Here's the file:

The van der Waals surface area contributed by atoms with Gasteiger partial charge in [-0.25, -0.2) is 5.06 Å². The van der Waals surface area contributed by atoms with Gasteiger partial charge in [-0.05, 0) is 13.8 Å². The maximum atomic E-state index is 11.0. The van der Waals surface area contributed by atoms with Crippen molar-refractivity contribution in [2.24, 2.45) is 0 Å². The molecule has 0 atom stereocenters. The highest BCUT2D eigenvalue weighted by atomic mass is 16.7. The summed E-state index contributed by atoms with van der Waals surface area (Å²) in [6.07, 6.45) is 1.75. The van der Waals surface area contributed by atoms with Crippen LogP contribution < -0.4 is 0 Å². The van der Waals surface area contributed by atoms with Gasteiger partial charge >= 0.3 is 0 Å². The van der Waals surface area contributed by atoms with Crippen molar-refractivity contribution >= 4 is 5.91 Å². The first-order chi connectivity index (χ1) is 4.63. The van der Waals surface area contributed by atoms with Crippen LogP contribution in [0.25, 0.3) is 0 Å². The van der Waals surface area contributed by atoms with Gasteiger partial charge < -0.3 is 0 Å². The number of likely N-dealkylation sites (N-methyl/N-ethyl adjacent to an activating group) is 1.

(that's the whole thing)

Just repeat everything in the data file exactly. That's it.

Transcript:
The van der Waals surface area contributed by atoms with Gasteiger partial charge in [-0.25, -0.2) is 5.06 Å². The van der Waals surface area contributed by atoms with Gasteiger partial charge in [-0.05, 0) is 13.8 Å². The maximum atomic E-state index is 11.0. The van der Waals surface area contributed by atoms with Crippen molar-refractivity contribution in [2.24, 2.45) is 0 Å². The molecule has 0 atom stereocenters. The highest BCUT2D eigenvalue weighted by atomic mass is 16.7. The summed E-state index contributed by atoms with van der Waals surface area (Å²) in [6.07, 6.45) is 1.75. The van der Waals surface area contributed by atoms with Crippen LogP contribution < -0.4 is 0 Å². The van der Waals surface area contributed by atoms with Gasteiger partial charge >= 0.3 is 0 Å². The van der Waals surface area contributed by atoms with Crippen molar-refractivity contribution >= 4 is 5.91 Å². The first-order chi connectivity index (χ1) is 4.63. The van der Waals surface area contributed by atoms with Crippen LogP contribution in [0.25, 0.3) is 0 Å². The van der Waals surface area contributed by atoms with Gasteiger partial charge < -0.3 is 0 Å². The number of likely N-dealkylation sites (N-methyl/N-ethyl adjacent to an activating group) is 1.